Slowly, a smile grows on Mattie’s face. “Harm gave up the Navy for you. He gave up his entire life for you, to come and get you out of South America, leaving everything he had known behind.”

Nodding, I realize how it looks to her. “I’m his friend, Mattie. We’ve known each other for about nine years now…” I trail off. “It’s not the same thing as it is with you.”

“Yes it is,” Mattie insists, her voice firm.

“No, Harm has had his chance to say something. He never has because it isn’t there.”

Mattie smiles, as if she knows something I don’t. “It’s what you said, Mac. It’s his actions. He wouldn’t have given up his career in the Navy for just anyone.”

“He was willing to do it for his brother,” I point out.

“That’s because he loves his brother!” Mattie practically shouts.

“Sergei’s family,” I remind her.

“So are you,” Mattie answers, her voice calm, but slightly exasperated. “You are a part of his family.”

I want to say something, anything to tell her she is wrong, to show her that this is different. I’m different. I’m not Sergei. I’m not family, not his family. But my mouth is hanging open, wordless. There are no words for me to say. Closing my mouth, I sit in a numb silence. I’m afraid to admit it to myself, but… she’s right. Somewhere along the way, she put the puzzle pieces together, the pieces I could never even get organized. But if it was this easy for her, how come I’ve never been able to see it? How come it’s been so complicated all these years? Why have I made it this complicated for all these years?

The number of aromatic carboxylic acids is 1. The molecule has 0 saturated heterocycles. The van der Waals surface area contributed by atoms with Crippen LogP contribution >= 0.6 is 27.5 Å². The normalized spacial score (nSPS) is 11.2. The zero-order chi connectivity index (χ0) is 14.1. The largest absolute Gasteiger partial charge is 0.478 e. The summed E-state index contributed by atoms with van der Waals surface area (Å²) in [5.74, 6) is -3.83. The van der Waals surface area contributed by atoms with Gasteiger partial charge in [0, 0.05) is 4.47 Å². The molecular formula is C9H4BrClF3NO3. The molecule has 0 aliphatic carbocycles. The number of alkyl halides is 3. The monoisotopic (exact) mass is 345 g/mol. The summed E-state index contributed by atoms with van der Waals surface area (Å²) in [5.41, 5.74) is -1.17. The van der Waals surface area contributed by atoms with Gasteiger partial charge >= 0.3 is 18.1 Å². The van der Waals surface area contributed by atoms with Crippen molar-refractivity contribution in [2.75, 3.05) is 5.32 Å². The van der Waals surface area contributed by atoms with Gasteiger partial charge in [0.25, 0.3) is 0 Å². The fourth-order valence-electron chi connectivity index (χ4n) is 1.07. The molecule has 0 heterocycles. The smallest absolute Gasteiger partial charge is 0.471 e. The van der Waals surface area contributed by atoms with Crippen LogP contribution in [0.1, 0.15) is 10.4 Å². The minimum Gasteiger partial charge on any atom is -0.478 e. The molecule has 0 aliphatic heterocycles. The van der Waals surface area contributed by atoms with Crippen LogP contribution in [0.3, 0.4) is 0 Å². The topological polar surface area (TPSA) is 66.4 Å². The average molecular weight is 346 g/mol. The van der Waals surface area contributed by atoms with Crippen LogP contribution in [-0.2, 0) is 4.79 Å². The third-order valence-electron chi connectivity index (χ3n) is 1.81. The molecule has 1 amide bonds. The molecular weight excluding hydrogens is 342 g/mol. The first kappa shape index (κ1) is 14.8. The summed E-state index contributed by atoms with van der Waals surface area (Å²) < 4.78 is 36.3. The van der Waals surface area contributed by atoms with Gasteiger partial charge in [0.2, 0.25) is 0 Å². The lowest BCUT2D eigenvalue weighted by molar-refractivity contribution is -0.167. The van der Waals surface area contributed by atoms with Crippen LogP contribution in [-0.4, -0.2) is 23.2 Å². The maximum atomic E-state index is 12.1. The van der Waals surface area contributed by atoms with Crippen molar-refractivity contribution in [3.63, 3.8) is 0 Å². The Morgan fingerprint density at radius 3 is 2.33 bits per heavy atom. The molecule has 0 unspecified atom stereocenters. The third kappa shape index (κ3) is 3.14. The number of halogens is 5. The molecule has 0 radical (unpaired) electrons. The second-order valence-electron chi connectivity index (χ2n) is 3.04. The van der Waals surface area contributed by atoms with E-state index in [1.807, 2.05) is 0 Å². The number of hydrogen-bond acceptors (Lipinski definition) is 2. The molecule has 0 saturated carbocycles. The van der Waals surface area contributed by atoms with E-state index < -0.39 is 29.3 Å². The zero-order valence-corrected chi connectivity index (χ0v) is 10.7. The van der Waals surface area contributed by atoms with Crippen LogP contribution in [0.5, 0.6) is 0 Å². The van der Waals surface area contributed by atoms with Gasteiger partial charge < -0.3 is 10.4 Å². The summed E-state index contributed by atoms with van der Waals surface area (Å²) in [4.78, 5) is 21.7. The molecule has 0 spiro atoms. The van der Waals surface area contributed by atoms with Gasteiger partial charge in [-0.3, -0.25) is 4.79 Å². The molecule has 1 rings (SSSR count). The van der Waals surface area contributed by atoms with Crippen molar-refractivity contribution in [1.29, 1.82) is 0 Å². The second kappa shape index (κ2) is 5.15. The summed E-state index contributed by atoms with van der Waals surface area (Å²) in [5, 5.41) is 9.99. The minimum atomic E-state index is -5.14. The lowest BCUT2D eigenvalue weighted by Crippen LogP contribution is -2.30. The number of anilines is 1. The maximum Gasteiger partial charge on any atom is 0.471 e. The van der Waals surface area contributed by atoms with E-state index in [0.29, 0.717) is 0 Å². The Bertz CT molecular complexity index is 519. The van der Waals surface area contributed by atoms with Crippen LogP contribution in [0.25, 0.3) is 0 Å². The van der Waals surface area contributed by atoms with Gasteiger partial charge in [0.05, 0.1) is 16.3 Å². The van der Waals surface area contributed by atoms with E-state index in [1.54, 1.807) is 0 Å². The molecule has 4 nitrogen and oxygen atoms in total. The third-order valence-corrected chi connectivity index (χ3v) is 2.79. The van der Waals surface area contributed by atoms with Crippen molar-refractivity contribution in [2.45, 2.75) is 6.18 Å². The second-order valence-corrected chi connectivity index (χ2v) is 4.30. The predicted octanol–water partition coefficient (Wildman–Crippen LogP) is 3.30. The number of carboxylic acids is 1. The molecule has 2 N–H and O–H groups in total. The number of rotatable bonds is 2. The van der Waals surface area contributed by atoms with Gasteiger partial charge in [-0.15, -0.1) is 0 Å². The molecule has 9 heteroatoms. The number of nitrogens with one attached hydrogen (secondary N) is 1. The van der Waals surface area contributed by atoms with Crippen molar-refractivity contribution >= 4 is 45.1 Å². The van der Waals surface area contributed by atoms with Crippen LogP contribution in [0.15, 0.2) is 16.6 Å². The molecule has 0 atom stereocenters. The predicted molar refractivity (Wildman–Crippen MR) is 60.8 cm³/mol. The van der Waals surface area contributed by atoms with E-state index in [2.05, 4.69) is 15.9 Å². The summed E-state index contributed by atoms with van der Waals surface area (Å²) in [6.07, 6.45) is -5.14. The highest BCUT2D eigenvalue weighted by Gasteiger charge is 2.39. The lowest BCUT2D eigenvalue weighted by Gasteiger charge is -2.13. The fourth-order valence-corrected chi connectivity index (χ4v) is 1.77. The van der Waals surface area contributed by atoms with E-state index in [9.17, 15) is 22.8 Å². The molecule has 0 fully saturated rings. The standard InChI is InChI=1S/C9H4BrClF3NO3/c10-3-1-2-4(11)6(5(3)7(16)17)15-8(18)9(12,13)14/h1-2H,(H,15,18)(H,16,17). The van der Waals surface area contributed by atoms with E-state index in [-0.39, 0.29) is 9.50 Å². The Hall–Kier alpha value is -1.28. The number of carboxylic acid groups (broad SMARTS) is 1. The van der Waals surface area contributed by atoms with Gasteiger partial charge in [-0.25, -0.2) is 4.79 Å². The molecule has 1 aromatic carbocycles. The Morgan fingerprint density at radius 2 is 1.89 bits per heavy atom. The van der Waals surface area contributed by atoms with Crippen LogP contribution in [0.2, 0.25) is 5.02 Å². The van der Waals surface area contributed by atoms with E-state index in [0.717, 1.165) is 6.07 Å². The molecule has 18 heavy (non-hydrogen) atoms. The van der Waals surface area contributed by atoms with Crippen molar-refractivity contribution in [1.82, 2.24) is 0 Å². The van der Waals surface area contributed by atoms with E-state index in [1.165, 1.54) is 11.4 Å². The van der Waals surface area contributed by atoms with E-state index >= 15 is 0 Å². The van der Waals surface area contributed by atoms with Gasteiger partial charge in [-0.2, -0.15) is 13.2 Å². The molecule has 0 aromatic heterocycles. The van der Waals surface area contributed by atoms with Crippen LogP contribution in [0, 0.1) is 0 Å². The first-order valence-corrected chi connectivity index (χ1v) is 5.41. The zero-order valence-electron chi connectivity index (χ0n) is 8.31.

Is it even there at all?

“Mattie,” I finally choke out.

“Don’t tell me I’m wrong,” she says. “I’m right. I mean,” she begins, “you’re right, Harm can’t just say it, but it’s in his actions. He took me in under his wing, gave up his lifestyle to have me live with him, he’s teaching me how to fly, he’s made sure that I’ve been able to get involved with things to help me get through things with my dad, and he’s willing to let me go. For my own benefit. You’re right when you say that he cares about me. He loves me, and deep down, I know that. It still hurts to not hear the words, but it’s there. And it’s there for you, too.”

“How do you know?” I whisper. I can’t believe I am hearing this from her, that she is the one telling me all about this. A child. Okay, a very mature, intelligent fifteen-year-old, but still a child. Out of the mouths of babes…